"Well, like I said, you could go down to St. Louis, last we were told the road's clear, you can take 55 down there, or you can take 57 down a number of places, it's a big state, you can always park in Chambana, Springfield — or go on to Nashville, Clarksville? Most people are headed west, so anything down south should be a quick drive."
"Okay, but — long-term, thank you, that might work. But where can we go right now?"
"Into the city."
"We don't want to go into the city," said Stan. "We want to go east on 80."
"Maybe you can try going around to Michigan, sir, when traffic's cleared up a bit, through Wisconsin—"
It was 7 already, the sun setting, the sky ahead of them nighttime-dark. "If we were going into the city," Kenny said, "how'd we get there?"
"It's a good idea," said the patrolman. "Just take 94 up. Lots of good displacement centers set up. They can at least help you figure out where you're going."
"Then I think that's what we're gonna do, sir," said Kenny. "Thanks, officer, really."
"No problem, boys." To Stan, he added, "Sorry for your loss."
"Kenny," Stan said when they were moving again, "really, go fuck yourself."
"Fuck myself?" Kenny asked. "Are you retarded, arguing with a cop? Just, fuck, you want to go east so badly? Chicago's a lot closer to New York than fucking — where'd he tell us to go? Clarksville? Just calm down, fuck. Maybe the displacement people can help us."
"Oh, it's us, is it? You pity me so fucking much—" Stan cut himself off.
"I pity you so much what?" Kenny asked.
But Stan didn't answer him; Stan just drove.
The displacement center they were routed to was unlike the last one; this one was in a large old church, lost persons sheltered in blankets and spread across pews. They church itself was a red terracotta tower with three gothic thresholds, wooden doors gaping with a hasty banner that advertised, ALL ARE WELCOME. Stan stood in front of it, reconciling the holy old monster with the prefab postwar rectory and administrative buildings clustered behind the churchyard, a playground with plastic equipment on an asphalt ground. Here, too, there were fat buds on the trees, green and reddish brown, and the skeletons of hyacinths that had already shed the majority of their blossoms. It was no time for personal reflection; kids in dirty ski jackets and old men playing poker crowded the steps.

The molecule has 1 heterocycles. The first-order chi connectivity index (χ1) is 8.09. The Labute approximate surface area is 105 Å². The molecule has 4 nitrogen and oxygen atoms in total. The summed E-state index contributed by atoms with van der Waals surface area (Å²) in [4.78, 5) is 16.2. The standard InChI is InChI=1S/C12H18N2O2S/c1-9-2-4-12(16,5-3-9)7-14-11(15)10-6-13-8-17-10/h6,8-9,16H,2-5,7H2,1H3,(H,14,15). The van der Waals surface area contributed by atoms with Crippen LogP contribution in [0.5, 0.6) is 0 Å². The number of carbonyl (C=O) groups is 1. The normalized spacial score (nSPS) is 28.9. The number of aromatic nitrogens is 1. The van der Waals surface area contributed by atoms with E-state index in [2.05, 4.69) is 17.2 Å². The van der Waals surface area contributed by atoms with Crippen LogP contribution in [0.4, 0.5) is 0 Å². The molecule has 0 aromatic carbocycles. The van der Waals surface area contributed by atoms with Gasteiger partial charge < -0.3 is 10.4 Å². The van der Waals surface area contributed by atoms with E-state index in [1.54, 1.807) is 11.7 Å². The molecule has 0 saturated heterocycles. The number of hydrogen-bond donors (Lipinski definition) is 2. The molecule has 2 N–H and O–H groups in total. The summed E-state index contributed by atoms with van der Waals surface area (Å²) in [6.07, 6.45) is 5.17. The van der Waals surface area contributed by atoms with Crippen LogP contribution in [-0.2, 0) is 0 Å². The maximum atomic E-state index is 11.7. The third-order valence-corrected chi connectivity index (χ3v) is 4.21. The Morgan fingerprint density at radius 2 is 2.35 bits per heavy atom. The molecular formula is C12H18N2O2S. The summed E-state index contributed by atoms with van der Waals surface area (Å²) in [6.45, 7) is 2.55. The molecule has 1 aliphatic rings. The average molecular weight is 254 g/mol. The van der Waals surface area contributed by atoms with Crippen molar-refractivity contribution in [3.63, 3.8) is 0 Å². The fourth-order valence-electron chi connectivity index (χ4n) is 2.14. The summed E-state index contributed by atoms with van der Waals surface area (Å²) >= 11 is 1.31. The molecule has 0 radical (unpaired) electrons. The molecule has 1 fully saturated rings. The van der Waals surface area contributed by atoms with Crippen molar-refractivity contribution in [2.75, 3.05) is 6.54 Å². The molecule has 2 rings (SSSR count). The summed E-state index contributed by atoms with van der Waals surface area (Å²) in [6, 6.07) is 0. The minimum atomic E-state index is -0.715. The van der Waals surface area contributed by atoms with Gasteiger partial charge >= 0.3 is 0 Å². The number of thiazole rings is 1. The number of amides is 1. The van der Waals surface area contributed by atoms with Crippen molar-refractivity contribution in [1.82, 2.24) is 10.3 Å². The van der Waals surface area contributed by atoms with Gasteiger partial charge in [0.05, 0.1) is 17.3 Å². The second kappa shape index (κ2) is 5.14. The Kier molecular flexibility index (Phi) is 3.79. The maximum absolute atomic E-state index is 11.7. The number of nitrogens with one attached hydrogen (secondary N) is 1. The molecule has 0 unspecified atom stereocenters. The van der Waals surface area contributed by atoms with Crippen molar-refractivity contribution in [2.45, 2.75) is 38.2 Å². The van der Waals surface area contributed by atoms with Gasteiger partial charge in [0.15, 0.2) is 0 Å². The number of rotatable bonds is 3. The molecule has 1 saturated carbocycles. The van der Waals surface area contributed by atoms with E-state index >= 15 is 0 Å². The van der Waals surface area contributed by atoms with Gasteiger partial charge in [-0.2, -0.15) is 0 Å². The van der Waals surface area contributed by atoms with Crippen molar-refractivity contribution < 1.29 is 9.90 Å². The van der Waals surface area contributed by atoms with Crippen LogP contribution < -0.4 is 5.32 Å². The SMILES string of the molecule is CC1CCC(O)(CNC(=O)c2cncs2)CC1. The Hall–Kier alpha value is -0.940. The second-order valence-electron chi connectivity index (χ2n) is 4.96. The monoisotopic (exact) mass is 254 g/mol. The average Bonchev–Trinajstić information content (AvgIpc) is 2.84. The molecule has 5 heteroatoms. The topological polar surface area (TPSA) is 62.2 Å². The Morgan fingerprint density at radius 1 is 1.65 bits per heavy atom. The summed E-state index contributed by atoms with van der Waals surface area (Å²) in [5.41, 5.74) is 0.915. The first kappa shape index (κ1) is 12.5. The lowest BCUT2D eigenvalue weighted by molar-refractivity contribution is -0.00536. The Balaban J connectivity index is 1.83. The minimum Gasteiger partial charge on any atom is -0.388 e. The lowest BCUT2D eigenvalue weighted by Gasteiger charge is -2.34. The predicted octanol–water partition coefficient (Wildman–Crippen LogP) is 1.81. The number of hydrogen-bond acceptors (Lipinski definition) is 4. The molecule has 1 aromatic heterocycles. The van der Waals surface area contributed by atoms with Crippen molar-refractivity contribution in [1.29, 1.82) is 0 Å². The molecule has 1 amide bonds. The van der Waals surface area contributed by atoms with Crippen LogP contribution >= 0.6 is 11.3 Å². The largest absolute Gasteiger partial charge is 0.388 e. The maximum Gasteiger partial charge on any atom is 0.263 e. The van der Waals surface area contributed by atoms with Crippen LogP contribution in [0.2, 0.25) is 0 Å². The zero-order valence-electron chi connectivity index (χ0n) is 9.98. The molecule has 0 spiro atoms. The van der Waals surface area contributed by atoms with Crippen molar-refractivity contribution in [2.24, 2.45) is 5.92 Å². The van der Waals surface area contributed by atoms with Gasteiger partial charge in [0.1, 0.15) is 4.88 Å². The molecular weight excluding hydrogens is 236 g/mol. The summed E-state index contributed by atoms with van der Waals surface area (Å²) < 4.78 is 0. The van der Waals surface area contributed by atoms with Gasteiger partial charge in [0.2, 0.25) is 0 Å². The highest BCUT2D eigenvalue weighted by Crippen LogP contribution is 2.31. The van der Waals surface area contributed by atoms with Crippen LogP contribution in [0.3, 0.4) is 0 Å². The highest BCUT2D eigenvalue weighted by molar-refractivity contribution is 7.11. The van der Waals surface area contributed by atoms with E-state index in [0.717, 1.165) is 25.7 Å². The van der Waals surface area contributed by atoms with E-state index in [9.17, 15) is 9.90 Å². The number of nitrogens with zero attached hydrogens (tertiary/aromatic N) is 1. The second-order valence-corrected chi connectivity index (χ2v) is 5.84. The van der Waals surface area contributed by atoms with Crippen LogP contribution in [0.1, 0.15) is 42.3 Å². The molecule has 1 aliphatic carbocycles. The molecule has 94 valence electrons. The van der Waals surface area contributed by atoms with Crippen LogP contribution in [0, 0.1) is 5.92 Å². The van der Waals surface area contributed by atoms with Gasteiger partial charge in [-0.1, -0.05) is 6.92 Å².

Stan and Kenny were led through the sanctuary and into one of the baldly lit hallways. It was night now, and the drawings on the walls, primary colored scrawls, told Stan that this was a school, too, at the very least a Sunday school. One of the classroom doors had a sign in tempera paint, 5-D MRS DONNELLY, with the names of 15 students scratched in crooked block letters or bad illegible cursive. Stan noticed there were two Kyles in the class, Kyle Q. and Kyle T. Then they turned down a hallway.
"It's a common name," Stan said to himself.
Kenny sighed, but didn't implore Stan to answer him.
They found themselves, once again, in a gymnasium. This one was smaller, on a more human scale than the last. Because it was an elementary school, maybe, the basketball hoops were on a more reachable level, hanging from the rafters, which were not terribly high. The line wasn't quite long, with only a few persons ahead of them. Despite the lack of confusion, Stan felt more claustrophobic than he had on the journey up to then.
The woman they spoke to introduced herself as Giselle; she had her dark hair in a sloppy bun that had come undone near her face, loose strands hanging from her temples, covering her ears. "I'll help you any way I can," she said, and her accent betrayed her origins.
Stan didn't dare ask her where she was from, although he was sure it was central America, and he wanted to know. "Thanks," he said, taking a seat next to Kenny on a folding chair. "We're trying to go east. On I-80."
"Oh, I'm sorry," she said. "I don't think it's gonna happen."
"Stan." Kenny put a hand on Stan's shoulder.
Stan shrugged it off. "Listen, ma'am — Giselle?"
She nodded. "Yeah?"
"We're trying to get to New York. At close as possible."
"You gotta be out of you mind, thinking I'm gonna tell you to drive to New York. I don't think they'll let anyone through, even," she said. "It doesn't even exist anymore. You must be insane. Why don't you wanna stay here? We're a nice city."
"I know. It's a great city. Trust me. I know. We're from Denver, which is also a great city. This country is full of great cities. So, like, I'm not doubting you."
'I think," she said, "if you want to know what I think you should do, I think the best thing's go to back where you came from, to Denver."
"I know," said Stan. "But, we've driven all the way here already. We don't want to go back. Kenny—" Stan nodded at Kenny.
"Hiya," said Kenny.
"—lost his whole family. And his house. He's got nothing there. I'm looking for my husband."
"Okay," she said.